Monday, 20 July 2020

Fort Apache (1948)


Henry Fonda and John Wayne face off in John Ford's Fort Apache

Director: John Ford
Cast: John Wayne (Captain Kirby York), Henry Fonda (Lt Colonel Owen Thursday), Ward Bond (Sgt Major Michael O’Rourke), Shirley Temple (Miss Philadelphia Thursday), John Agar (Lt Michael O’Rourke), Dick Foran (Sgt Quincannon), Pedro Armendariz (Sgt Beaufort), Miguel Inclan (Cochise), Victor McLaglen (Sgt Festus Mulcahy), Guy Kibbee (Captain Wilkens), George O’Brien (Captain Sam Collingwood), Anna Lee (Emily Collingwood)

Fort Apache was the first of Ford’s “cavalry trilogy”, exploring problems and personality clashes of remote cavalry posts in the middle of what used to Native American territory. Contrary to what you might expect, this is a complex, intriguing film that brilliantly explores tensions between very different ways of thinking and issues of class in America, which are so often overlooked. If it sells some of the tensions of clashing ideals down the river with an ending that fully endorses the myth over the reality, the fact the film makes clear that the idea of a well-meaning army all pulling together is a myth says a lot.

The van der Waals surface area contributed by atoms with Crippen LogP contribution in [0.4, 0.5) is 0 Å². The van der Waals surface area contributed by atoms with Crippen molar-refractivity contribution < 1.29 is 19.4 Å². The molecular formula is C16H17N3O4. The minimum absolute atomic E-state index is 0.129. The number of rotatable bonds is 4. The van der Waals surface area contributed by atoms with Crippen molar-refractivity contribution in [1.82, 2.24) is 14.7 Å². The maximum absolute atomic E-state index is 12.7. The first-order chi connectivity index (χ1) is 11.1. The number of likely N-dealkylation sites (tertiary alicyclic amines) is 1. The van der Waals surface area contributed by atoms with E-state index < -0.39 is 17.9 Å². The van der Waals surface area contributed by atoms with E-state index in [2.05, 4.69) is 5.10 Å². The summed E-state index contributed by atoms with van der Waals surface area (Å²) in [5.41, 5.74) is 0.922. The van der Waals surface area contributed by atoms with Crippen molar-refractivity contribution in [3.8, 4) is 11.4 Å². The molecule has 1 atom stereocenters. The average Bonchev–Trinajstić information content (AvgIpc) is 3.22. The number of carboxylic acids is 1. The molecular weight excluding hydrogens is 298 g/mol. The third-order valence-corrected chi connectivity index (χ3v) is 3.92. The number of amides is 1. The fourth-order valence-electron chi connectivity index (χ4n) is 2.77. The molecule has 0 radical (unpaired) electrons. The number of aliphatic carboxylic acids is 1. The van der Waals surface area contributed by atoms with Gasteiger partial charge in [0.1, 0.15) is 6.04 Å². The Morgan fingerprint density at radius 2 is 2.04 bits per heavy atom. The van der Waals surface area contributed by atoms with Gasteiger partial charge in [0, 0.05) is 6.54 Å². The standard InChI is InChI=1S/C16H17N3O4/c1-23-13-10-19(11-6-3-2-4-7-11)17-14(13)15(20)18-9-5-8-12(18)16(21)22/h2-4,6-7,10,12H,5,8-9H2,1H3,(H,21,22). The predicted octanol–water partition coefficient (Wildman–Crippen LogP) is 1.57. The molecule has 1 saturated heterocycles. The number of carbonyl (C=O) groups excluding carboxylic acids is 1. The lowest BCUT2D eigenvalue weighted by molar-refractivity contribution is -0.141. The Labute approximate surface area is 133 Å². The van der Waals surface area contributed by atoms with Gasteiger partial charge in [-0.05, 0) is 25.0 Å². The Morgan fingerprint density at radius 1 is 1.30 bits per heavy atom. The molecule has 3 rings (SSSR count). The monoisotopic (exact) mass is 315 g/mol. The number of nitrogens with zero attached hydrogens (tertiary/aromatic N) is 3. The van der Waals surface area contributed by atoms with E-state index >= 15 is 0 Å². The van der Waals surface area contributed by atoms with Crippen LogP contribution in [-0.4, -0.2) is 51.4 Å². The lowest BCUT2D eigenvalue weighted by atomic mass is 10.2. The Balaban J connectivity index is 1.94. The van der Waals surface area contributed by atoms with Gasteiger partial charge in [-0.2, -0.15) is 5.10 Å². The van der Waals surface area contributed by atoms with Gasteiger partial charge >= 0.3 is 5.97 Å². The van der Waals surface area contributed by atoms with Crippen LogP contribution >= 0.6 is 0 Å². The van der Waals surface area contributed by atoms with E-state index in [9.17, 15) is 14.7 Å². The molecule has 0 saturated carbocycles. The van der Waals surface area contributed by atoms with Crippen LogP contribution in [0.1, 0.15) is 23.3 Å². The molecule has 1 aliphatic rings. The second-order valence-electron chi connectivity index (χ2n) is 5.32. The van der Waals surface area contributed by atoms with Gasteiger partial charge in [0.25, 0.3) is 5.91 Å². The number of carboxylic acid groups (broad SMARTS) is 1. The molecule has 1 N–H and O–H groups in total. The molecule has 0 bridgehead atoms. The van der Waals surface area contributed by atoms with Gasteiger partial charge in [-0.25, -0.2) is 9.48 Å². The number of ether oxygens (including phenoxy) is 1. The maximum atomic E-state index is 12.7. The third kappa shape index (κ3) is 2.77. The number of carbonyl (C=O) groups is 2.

John Wayne is Captain Kirby York experienced, more liberal minded acting commander of Fort Apache. Aware of the difficult balance of maintaining good relations with the Apache tribe while protecting American expansionist interests, he’s perfectly suited for keeping the peace in the West. Unfortunately he’s replaced by Lt Col Owen Thursday (Henry Fonda), an arrogant, class-conscious – if polite and honourable man – who applies the letter of the law to all his dealings, so obsessed with rules (he protests “I’m not a martinet” while bemoaning the lack of proper uniform in the dust filled heat of the West) that he sees no reason to moderate even the most corrupt of the local officials who have driven the Apache to revolt, instead demanding the Apache submit. Disaster is on the cards.

Ford’s film revolves around the personality clash between York and Thursday. While both dutifully respect the chain of command, it’s clear that York has a closer bond and understanding with both the men under them and the complex considerations to balance when dealing with the Apache. Thursday, on the other hand, is an arrogant, prickly character, bemoaning his “demotion” from a field rank of General in the Civil War, to an “obscure” fort. A posting he is determined to escape from with an honour laden victory as soon as possible. 

With Ford’s romantic regard for the ordinary soldier and regular Joe, the sort of posh New-Englandish Thursday is a clear stand-out. A stiff-backed martinet, he never listens to others (he constantly needs to be reminded about names) and has a snobbish disregard for Lt O’Rourke (a callow John Agar) whose father, far from being officer class, is an Irish Sgt Major at Fort Apache. Thursday is notably uncomfortable at such Fordesque events as a NCO ball, or when talking with the men – he even looks unsettled in the desert, wearing full uniform and avoiding a hat in favour of an army cap with a dust-sheet attached at the back (no Ford hero would be seen dead wearing such a thing).